Sports officials like Avery Brundage in the USA were very much against athletes or spectators protesting against anti-Semitism, concentration camps, or other atrocities of Hitler’s Third Reich. Such protests, they said, would be “political”. And Olympics, and sports in general, should be “non-political”. Meanwhile, there were nazi swastikas everywhere at Olympic venues. Nazi propagandist Leni Riefenstahl made the official Olympic movie. Not only German athletes and sports bureaucrats, also many foreign athletes and sports bureaucrats did nazi salutes. All that was not political in the mindset of Avery Brundage and his ilk.

In 1968, Olympics again. In Mexico City.

This blog noted:

On October 16, 1968, the medals ceremony at the Mexico Olympics was converted into a symbolic demonstration of the struggle against oppression.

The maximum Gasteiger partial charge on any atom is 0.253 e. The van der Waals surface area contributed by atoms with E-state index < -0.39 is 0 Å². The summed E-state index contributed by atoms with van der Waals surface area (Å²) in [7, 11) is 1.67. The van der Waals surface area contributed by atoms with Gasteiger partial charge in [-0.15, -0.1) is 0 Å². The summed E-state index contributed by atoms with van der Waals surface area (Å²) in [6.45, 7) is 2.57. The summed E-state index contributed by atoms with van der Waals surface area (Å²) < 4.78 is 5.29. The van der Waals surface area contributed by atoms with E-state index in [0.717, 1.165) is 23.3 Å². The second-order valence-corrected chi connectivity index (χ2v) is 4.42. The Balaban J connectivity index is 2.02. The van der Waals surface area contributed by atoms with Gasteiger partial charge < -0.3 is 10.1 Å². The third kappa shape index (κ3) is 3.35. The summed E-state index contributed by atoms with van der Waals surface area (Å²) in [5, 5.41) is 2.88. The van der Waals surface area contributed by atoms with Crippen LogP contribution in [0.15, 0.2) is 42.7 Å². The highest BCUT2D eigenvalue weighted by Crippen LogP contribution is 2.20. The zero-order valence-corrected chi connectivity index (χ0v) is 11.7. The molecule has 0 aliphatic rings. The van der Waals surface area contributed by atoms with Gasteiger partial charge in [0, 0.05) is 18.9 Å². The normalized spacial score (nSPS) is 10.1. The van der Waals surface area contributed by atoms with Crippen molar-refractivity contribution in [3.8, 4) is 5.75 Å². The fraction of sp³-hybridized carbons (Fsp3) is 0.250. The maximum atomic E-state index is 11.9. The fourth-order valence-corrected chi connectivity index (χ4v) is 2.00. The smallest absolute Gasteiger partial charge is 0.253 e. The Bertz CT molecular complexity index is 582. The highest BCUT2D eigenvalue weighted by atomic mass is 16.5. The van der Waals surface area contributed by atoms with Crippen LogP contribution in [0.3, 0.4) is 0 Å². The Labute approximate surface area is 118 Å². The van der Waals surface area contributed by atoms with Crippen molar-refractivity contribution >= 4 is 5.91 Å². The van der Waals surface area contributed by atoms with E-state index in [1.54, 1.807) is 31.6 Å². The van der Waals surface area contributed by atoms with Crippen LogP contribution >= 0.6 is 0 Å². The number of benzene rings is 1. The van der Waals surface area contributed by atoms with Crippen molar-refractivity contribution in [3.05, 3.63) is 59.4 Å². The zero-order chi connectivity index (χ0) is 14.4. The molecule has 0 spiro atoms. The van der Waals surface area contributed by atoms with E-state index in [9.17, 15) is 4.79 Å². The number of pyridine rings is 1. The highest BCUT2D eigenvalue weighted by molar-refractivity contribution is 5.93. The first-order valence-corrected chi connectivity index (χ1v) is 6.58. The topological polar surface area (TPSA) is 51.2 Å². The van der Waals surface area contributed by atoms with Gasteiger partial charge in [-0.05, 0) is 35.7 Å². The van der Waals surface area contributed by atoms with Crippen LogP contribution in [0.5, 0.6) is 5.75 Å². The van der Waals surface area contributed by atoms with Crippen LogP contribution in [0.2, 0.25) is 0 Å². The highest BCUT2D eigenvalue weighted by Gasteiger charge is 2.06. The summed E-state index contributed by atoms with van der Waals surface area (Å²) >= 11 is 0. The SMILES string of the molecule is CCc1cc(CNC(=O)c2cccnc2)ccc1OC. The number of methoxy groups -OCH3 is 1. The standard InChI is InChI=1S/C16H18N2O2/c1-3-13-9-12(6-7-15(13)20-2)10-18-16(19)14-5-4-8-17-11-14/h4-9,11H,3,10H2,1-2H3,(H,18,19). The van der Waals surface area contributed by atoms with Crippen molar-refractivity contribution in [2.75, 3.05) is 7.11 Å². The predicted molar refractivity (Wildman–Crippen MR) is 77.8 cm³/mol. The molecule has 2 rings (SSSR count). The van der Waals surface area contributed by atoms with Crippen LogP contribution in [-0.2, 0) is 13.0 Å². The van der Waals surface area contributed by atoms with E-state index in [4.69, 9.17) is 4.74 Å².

US black sprinters Tommy Smith and John Carlos, respectively first and third in the men’s 200 metres, defiantly raised clenched fist salutes as the American national anthem played.

Their stand in support of civil rights and against racism reverberated internationally.

The photograph of their protest has become one of the most recognised images in the world, after that of the first moon landing.

The unexpected silver medalist, 26-year-old Australian Peter Norman, wore a button of the “Olympic Project for Human Rights”—a civil rights protest movement set up by black athlete Harry Edwards before the Games—in support of his two fellow athletes.

These three athletes were punished harshly for daring to be ‘political’. While Avery Brundage, of 1936 Hitler Olympics infamy, was still Olympics big boss. Not political at all [sarcasm off].